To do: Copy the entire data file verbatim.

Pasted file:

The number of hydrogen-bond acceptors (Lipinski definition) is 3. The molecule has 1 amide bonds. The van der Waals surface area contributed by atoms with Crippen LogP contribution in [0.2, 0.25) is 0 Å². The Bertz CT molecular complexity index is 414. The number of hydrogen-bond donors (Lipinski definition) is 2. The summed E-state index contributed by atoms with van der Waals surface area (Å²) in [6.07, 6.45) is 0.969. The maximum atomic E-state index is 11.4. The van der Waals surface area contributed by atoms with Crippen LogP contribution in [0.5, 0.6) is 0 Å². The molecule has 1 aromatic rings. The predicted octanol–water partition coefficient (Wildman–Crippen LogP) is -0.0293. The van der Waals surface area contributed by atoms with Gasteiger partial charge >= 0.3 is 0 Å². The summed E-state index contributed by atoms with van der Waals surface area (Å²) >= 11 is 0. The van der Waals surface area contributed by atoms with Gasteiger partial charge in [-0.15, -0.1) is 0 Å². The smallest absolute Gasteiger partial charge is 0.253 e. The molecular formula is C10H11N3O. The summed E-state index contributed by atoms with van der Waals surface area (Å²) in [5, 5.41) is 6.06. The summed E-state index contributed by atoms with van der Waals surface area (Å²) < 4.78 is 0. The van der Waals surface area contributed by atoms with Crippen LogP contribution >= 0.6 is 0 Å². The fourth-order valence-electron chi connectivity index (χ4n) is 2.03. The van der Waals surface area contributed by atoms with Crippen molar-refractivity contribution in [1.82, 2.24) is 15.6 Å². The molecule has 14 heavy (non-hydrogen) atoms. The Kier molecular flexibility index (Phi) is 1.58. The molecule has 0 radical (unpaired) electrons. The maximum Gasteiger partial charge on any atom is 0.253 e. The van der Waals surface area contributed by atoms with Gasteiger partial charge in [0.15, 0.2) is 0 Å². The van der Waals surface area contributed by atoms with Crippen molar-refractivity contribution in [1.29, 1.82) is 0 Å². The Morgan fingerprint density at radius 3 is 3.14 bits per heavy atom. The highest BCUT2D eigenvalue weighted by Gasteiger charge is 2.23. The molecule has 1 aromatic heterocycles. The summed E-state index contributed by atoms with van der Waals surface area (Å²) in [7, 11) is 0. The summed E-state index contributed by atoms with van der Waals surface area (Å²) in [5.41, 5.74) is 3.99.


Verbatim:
The number of hydrogen-bond acceptors (Lipinski definition) is 3. The molecule has 1 amide bonds. The van der Waals surface area contributed by atoms with Crippen LogP contribution in [0.2, 0.25) is 0 Å². The Bertz CT molecular complexity index is 414. The number of hydrogen-bond donors (Lipinski definition) is 2. The summed E-state index contributed by atoms with van der Waals surface area (Å²) in [6.07, 6.45) is 0.969. The maximum atomic E-state index is 11.4. The van der Waals surface area contributed by atoms with Crippen LogP contribution in [0.5, 0.6) is 0 Å². The molecule has 1 aromatic rings. The predicted octanol–water partition coefficient (Wildman–Crippen LogP) is -0.0293. The van der Waals surface area contributed by atoms with Gasteiger partial charge >= 0.3 is 0 Å². The summed E-state index contributed by atoms with van der Waals surface area (Å²) >= 11 is 0. The van der Waals surface area contributed by atoms with Gasteiger partial charge in [-0.15, -0.1) is 0 Å². The smallest absolute Gasteiger partial charge is 0.253 e. The molecular formula is C10H11N3O. The summed E-state index contributed by atoms with van der Waals surface area (Å²) in [5, 5.41) is 6.06. The summed E-state index contributed by atoms with van der Waals surface area (Å²) < 4.78 is 0. The van der Waals surface area contributed by atoms with Crippen LogP contribution >= 0.6 is 0 Å². The fourth-order valence-electron chi connectivity index (χ4n) is 2.03. The van der Waals surface area contributed by atoms with Crippen molar-refractivity contribution in [1.82, 2.24) is 15.6 Å². The molecule has 14 heavy (non-hydrogen) atoms. The Kier molecular flexibility index (Phi) is 1.58. The molecule has 0 radical (unpaired) electrons. The maximum Gasteiger partial charge on any atom is 0.253 e. The van der Waals surface area contributed by atoms with Gasteiger partial charge in [0.15, 0.2) is 0 Å². The van der Waals surface area contributed by atoms with Crippen molar-refractivity contribution in [1.29, 1.82) is 0 Å². The Morgan fingerprint density at radius 3 is 3.14 bits per heavy atom. The highest BCUT2D eigenvalue weighted by Gasteiger charge is 2.23. The molecule has 1 aromatic heterocycles. The summed E-state index contributed by atoms with van der Waals surface area (Å²) in [7, 11) is 0. The summed E-state index contributed by atoms with van der Waals surface area (Å²) in [5.41, 5.74) is 3.99.